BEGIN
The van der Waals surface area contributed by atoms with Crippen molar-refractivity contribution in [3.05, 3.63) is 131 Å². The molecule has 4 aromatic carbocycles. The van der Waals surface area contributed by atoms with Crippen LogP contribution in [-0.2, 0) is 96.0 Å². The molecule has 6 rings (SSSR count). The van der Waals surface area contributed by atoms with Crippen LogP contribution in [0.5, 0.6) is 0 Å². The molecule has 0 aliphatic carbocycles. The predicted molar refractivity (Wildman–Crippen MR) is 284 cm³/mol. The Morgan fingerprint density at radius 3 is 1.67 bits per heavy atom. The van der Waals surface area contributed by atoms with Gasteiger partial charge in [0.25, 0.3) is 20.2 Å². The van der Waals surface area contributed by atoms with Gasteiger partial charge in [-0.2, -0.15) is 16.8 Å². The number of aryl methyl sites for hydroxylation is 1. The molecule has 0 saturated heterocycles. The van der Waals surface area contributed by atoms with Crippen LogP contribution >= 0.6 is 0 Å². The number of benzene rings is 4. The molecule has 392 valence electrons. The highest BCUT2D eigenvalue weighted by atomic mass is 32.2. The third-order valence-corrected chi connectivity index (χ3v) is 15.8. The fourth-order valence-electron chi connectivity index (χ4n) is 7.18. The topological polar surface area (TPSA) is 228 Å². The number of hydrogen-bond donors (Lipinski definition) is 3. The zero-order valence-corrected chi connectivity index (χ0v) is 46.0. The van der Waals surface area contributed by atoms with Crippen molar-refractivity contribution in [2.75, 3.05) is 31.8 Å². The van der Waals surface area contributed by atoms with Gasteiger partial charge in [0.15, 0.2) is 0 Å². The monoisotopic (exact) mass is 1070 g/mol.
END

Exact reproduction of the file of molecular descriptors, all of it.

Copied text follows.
The van der Waals surface area contributed by atoms with Crippen molar-refractivity contribution in [3.05, 3.63) is 131 Å². The molecule has 4 aromatic carbocycles. The van der Waals surface area contributed by atoms with Crippen LogP contribution in [-0.2, 0) is 96.0 Å². The molecule has 6 rings (SSSR count). The van der Waals surface area contributed by atoms with Crippen LogP contribution in [0.5, 0.6) is 0 Å². The molecule has 0 aliphatic carbocycles. The predicted molar refractivity (Wildman–Crippen MR) is 284 cm³/mol. The Morgan fingerprint density at radius 3 is 1.67 bits per heavy atom. The van der Waals surface area contributed by atoms with Gasteiger partial charge in [0.25, 0.3) is 20.2 Å². The van der Waals surface area contributed by atoms with Gasteiger partial charge in [-0.2, -0.15) is 16.8 Å². The number of aryl methyl sites for hydroxylation is 1. The molecule has 0 saturated heterocycles. The van der Waals surface area contributed by atoms with Crippen LogP contribution >= 0.6 is 0 Å². The number of benzene rings is 4. The molecule has 392 valence electrons. The highest BCUT2D eigenvalue weighted by atomic mass is 32.2. The third-order valence-corrected chi connectivity index (χ3v) is 15.8. The fourth-order valence-electron chi connectivity index (χ4n) is 7.18. The topological polar surface area (TPSA) is 228 Å². The number of hydrogen-bond donors (Lipinski definition) is 3. The zero-order valence-corrected chi connectivity index (χ0v) is 46.0. The van der Waals surface area contributed by atoms with Crippen molar-refractivity contribution in [2.75, 3.05) is 31.8 Å². The van der Waals surface area contributed by atoms with Gasteiger partial charge in [0.15, 0.2) is 0 Å². The monoisotopic (exact) mass is 1070 g/mol.